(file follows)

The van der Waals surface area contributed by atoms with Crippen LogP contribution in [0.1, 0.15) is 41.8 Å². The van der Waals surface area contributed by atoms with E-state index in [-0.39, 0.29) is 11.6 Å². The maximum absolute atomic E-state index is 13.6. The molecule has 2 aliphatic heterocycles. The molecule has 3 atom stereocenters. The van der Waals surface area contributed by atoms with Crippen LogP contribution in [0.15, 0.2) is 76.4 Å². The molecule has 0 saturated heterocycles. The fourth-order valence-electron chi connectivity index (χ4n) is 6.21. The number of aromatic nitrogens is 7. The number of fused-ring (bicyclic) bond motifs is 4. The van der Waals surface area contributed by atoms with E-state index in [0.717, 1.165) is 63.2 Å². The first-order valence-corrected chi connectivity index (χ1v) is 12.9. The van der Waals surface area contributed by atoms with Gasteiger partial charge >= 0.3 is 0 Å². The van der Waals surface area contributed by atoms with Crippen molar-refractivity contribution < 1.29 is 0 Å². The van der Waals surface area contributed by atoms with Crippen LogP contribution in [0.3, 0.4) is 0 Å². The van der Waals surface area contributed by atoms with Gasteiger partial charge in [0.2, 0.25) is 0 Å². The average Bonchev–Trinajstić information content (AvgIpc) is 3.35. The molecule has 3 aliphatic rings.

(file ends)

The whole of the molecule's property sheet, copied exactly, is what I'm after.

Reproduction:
The van der Waals surface area contributed by atoms with Crippen LogP contribution in [0.1, 0.15) is 41.8 Å². The van der Waals surface area contributed by atoms with E-state index in [-0.39, 0.29) is 11.6 Å². The maximum absolute atomic E-state index is 13.6. The molecule has 2 aliphatic heterocycles. The molecule has 3 atom stereocenters. The van der Waals surface area contributed by atoms with Crippen LogP contribution in [0.15, 0.2) is 76.4 Å². The molecule has 0 saturated heterocycles. The fourth-order valence-electron chi connectivity index (χ4n) is 6.21. The number of aromatic nitrogens is 7. The number of fused-ring (bicyclic) bond motifs is 4. The van der Waals surface area contributed by atoms with E-state index in [0.717, 1.165) is 63.2 Å². The first-order valence-corrected chi connectivity index (χ1v) is 12.9. The van der Waals surface area contributed by atoms with Gasteiger partial charge >= 0.3 is 0 Å². The van der Waals surface area contributed by atoms with Crippen molar-refractivity contribution < 1.29 is 0 Å². The van der Waals surface area contributed by atoms with Crippen LogP contribution in [0.3, 0.4) is 0 Å². The van der Waals surface area contributed by atoms with Gasteiger partial charge in [0.2, 0.25) is 0 Å². The average Bonchev–Trinajstić information content (AvgIpc) is 3.35. The molecule has 3 aliphatic rings.